New American Aristocracy Changing the Luxury Market

PALM BEACH, Fla.—New money is taking over America’s wealthy class and they are bringing a new set of values and expectations to the luxury experience.

Nearly 80 percent of households with a discretionary income of at least $125,000 come from the middle class, according to The Annual Survey of Affluence & Wealth in America, produced by American Express Publishing Corp. and the Harrison Group. This new upscale consumer, called the “Logic Shopper” in the survey, carries a “middle-class mentality.” This person uses diligence to save money and is more likely to comparison shop and browse Web sites, often saving as much as 50 percent for their products.

“As we examine the changing composition of the growing class of affluent consumers, it is important for us, as luxury goods marketers, to fully understand how the values of this new American aristocracy influence its members’ purchasing behavior,” Ed Kelly, president and chief executive officer of American Express, said Monday during the company’s Publishing Luxury Summit at The Breakers. “By embracing this mindset, we’ll be better able to serve the needs and desires of this consumer.”

The status and privilege of luxury has largely been replaced with a “wow” factor derived from the fundamental virtues of quality, craftsmanship, and design, said Jim Taylor, vice chairman of the Harrison Group, a strategic marketing and consulting research firm that performed the study. Luxury brands, he said, need to be anchored in these attributes.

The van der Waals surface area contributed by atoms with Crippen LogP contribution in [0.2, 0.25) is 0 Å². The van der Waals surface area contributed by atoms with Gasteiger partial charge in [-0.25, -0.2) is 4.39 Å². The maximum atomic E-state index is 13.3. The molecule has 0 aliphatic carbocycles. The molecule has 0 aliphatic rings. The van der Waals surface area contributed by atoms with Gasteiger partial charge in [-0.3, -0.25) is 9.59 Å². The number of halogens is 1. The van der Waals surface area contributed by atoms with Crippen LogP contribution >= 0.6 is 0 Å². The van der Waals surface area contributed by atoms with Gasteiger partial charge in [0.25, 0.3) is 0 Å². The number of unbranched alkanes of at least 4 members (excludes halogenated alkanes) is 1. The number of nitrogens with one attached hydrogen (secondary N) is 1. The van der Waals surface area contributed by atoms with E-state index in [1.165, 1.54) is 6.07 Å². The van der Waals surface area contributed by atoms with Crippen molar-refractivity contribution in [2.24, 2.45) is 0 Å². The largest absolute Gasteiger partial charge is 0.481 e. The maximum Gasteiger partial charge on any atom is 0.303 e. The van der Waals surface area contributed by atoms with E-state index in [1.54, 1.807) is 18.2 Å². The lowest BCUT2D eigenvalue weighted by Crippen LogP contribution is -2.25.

“What we’re seeing is a two-tired luxury market,” Taylor told the audience in his presentation of the survey’s findings. “There will always be upscale consumers who enjoy the traditional shopping experience; however, our research shows that the new American aristocracy is stretching their dollars through comparative shopping. This illustrates the larger trend here about this growing class—their values and behavior around their money is a complete 180 degrees from the traditional wealthy stereotype.”

Key findings from the study include:

* These new affluent Americans are climbing to the top of the income pyramid, often netting more than $60,000 per month in disposable income, by virtue of hard work and an entrepreneurial spirit.

* Having accumulated this wealth, many of these individuals find it challenging to maintain their friendships and personal networks.

* They feel middle class at heart and many do not yet feel comfortable with their wealth. The learning process associated with accumulated wealth brings with it a significant degree of anxiety and a recognized need for understanding the “rules” of having wealth.

* Members of this group are generous when it comes to giving back. The more affluent they are, the more they give to charities.

* This group is a culture of technophiles. They are using technology to manage and enhance their lives. Television consumption is being controlled and is on the verge of being curtailed. More than half of these consumers own a DVR and are filtering at least half of their television viewing. Theses households spend 10.1 hours per week on the Internet and ten hours per week watching TV. They spend nearly six hours per week reading newspapers and magazines.

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